The Piegan, an Algonquian-speaking tribe from the North American Great Plains, laid claim to a cliff in southern Alberta, which they gave the name “Head-Smashed-In Buffalo Jump.” It’s called that because they would drive buffaloes off the precipice there to their death—a kind of primitive slaughterhouse. The “Head-Smashed” part is derived from a story about a boy who was too curious for his own good and stood at the bottom of the cliff to watch the buffaloes flop over the edge, only to have his head crushed. His body was not discovered until all the animals piled atop him had been butchered.

According to American History Illustrated, the Buffalo Jump is “representative of the North Americans’ ingenuity, of their understanding of ecological balances, and of their economical use of the land and its bounty.” Krech balks at this kind of rhetoric about buffalo hunting on the Plains. “White people wasted and caused the extermination of the buffalo, whereas Indians were skillful, ecologically aware conservationists,” he notes, derisively. In reality, Indians were instrumental in nearly driving bison to extinction, not infrequently taking only “the best parts of the meat” after hunting them in droves, leaving the rest “to rot in the field,” writes Krech.

But the myth of the noble savage extends beyond ecology. The natives were killing each other long before the arrival of the white devil. In fact, the most violent era in America was before Europeans arrived, according to Washington State University archaeologist Tim Kohler and his colleagues. Writing in American Antiquity, Kohler documented how nearly 90 percent of human remains examined in the central Mesa Verde of southwest Colorado from that period had trauma from blows to either their heads or parts of their arms. “If we’re identifying that much trauma, many were dying a violent death,” said Kohler. The Pueblo Indians didn’t need the white man’s help to violently depopulate the land.

Lawrence H. Keeley, late professor of archaeology at the University of Illinois at Chicago, documented several similar examples in the book War Before Civilization: the Myth of the Peaceful Savage. Before the arrival of Europeans, the noble savages of the untamed wilds regularly put each other to the sword. The Dogrib Indians nearly eradicated the Yellowknives through massacres. The Crow Creek massacre, which took place a century-and-a-half before Columbus reached America, left for archaeologists a mass grave containing the remains of more than 500 men, women, and children—all slaughtered, scalped, and mutilated. According to Keeley, only 13 percent of these indigenous people did not war with their neighbors at least once per year. All that is to say nothing of the well-documented brutality of other pre-Columbian groups like the Aztecs, whose empire was constructed on an unceasing procession of blood and bones and human sacrifice.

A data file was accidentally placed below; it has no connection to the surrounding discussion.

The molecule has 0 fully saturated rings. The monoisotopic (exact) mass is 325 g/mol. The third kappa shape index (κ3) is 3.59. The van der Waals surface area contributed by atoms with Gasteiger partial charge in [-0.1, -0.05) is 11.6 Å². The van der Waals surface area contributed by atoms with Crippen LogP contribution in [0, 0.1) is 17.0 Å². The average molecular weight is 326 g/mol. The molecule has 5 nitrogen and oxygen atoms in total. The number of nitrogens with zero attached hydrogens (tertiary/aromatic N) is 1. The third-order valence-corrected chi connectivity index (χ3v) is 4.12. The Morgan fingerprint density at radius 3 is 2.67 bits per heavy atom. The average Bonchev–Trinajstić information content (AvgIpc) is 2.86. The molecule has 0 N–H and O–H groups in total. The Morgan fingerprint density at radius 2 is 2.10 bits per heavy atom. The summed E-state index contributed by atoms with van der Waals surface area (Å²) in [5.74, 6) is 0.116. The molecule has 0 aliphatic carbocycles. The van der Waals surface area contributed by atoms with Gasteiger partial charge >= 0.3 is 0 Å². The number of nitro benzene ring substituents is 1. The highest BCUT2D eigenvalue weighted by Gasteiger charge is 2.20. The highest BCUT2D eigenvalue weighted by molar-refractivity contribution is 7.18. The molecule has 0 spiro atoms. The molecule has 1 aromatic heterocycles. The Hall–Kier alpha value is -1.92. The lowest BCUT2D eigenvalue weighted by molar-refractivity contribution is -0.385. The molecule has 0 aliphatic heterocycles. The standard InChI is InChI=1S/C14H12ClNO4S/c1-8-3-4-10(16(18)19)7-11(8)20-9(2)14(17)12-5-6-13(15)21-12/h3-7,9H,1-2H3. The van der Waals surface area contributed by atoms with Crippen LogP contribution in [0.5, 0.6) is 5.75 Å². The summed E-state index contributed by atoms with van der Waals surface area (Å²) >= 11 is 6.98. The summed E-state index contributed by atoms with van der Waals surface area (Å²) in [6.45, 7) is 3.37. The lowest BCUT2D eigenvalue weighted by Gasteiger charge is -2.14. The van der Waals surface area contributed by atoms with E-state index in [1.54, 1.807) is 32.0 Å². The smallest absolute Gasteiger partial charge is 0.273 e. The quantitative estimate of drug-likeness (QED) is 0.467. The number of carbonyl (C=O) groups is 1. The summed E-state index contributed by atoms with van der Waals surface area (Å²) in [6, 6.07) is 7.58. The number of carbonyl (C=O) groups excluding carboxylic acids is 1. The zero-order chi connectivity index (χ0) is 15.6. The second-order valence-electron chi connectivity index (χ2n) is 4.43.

People like Moya-Smith often remind me of an exchange from Bury My Heart at Wounded Knee, a Western historical drama adapted for TV and based on a book of the same name. Shaun Johnston plays Colonel Nelson A. Miles—an American who served in the Civil War, the American Indian Wars, and the Spanish–American War—while August Schellenberg is cast as Chief Sitting Bull, a Hunkpapa Lakota leader. In a meeting between the two, each flanked by armed men, Sitting Bull tells Col. Miles that whites must vacate “our lands,” the Black Hills, which were bestowed upon his people by Wakan Tanka—the Great Spirit in Lakota mythology. After Sitting Bull indicates that he does not respect the land claims of other people’s gods, Col. Miles responds bluntly:

No matter what your legends say, you didn’t sprout from the plains like the spring grasses. And you didn’t coalesce out of the ether. You came out of the Minnesota woodlands armed to the teeth and set upon your fellow man. You massacred the Kiowa, the Omaha, the Ponca, the Oto and the Pawnee without mercy. And yet you claim the Black Hills as a private preserve bequeathed to you by the Great Spirit.

Like Moya-Smith, Sitting Bull claims the land knew only peace until whites alighted from their ships and set siege to their world of magic and light. Col. Miles replies that

the proposition that you were a peaceable people before the appearance of the white man is the most fanciful legend of all. . . . You conquered those tribes, lusting for their game and their lands, just as we have now conquered you for no less noble a cause.

Ultimately, that’s what modern grievances are all about, too—competition for resources, prestige, and power. All that has changed are the myths used to mask the claims and obscure reality.